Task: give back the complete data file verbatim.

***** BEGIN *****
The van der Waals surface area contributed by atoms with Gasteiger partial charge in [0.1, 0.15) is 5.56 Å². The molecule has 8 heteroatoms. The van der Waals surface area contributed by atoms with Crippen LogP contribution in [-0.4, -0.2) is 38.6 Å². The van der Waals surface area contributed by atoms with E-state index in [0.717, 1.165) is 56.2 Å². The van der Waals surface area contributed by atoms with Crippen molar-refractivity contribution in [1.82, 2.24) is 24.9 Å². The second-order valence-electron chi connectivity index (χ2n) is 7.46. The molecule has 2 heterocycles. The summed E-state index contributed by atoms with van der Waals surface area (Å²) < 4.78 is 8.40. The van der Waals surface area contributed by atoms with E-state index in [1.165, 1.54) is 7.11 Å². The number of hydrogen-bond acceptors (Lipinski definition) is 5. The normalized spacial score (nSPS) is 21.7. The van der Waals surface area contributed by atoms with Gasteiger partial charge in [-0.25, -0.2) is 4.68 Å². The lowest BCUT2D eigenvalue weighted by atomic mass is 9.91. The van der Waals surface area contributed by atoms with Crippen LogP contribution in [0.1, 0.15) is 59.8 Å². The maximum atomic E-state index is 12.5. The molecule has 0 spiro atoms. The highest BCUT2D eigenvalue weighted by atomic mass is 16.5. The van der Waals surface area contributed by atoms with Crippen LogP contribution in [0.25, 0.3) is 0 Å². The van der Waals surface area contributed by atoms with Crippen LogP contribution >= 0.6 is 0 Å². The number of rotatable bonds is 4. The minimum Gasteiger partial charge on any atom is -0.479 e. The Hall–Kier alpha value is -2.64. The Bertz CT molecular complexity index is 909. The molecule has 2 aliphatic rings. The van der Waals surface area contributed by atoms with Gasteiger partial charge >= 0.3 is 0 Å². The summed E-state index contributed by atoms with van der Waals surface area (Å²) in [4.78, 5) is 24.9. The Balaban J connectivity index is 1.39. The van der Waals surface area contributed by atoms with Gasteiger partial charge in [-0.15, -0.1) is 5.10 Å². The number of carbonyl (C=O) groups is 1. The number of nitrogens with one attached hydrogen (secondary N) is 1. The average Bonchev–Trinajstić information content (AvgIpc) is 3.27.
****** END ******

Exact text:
The van der Waals surface area contributed by atoms with Gasteiger partial charge in [0.1, 0.15) is 5.56 Å². The molecule has 8 heteroatoms. The van der Waals surface area contributed by atoms with Crippen LogP contribution in [-0.4, -0.2) is 38.6 Å². The van der Waals surface area contributed by atoms with E-state index in [0.717, 1.165) is 56.2 Å². The van der Waals surface area contributed by atoms with Crippen molar-refractivity contribution in [1.82, 2.24) is 24.9 Å². The second-order valence-electron chi connectivity index (χ2n) is 7.46. The molecule has 2 heterocycles. The summed E-state index contributed by atoms with van der Waals surface area (Å²) < 4.78 is 8.40. The van der Waals surface area contributed by atoms with E-state index in [1.165, 1.54) is 7.11 Å². The number of hydrogen-bond acceptors (Lipinski definition) is 5. The normalized spacial score (nSPS) is 21.7. The van der Waals surface area contributed by atoms with Gasteiger partial charge in [-0.25, -0.2) is 4.68 Å². The lowest BCUT2D eigenvalue weighted by atomic mass is 9.91. The van der Waals surface area contributed by atoms with Crippen LogP contribution in [0.1, 0.15) is 59.8 Å². The maximum atomic E-state index is 12.5. The molecule has 0 spiro atoms. The highest BCUT2D eigenvalue weighted by atomic mass is 16.5. The van der Waals surface area contributed by atoms with Crippen LogP contribution in [0.25, 0.3) is 0 Å². The van der Waals surface area contributed by atoms with Crippen LogP contribution >= 0.6 is 0 Å². The number of rotatable bonds is 4. The minimum Gasteiger partial charge on any atom is -0.479 e. The Hall–Kier alpha value is -2.64. The Bertz CT molecular complexity index is 909. The molecule has 2 aliphatic rings. The van der Waals surface area contributed by atoms with Gasteiger partial charge >= 0.3 is 0 Å². The summed E-state index contributed by atoms with van der Waals surface area (Å²) in [4.78, 5) is 24.9. The Balaban J connectivity index is 1.39. The van der Waals surface area contributed by atoms with Gasteiger partial charge in [-0.15, -0.1) is 5.10 Å². The number of carbonyl (C=O) groups is 1. The number of nitrogens with one attached hydrogen (secondary N) is 1. The average Bonchev–Trinajstić information content (AvgIpc) is 3.27.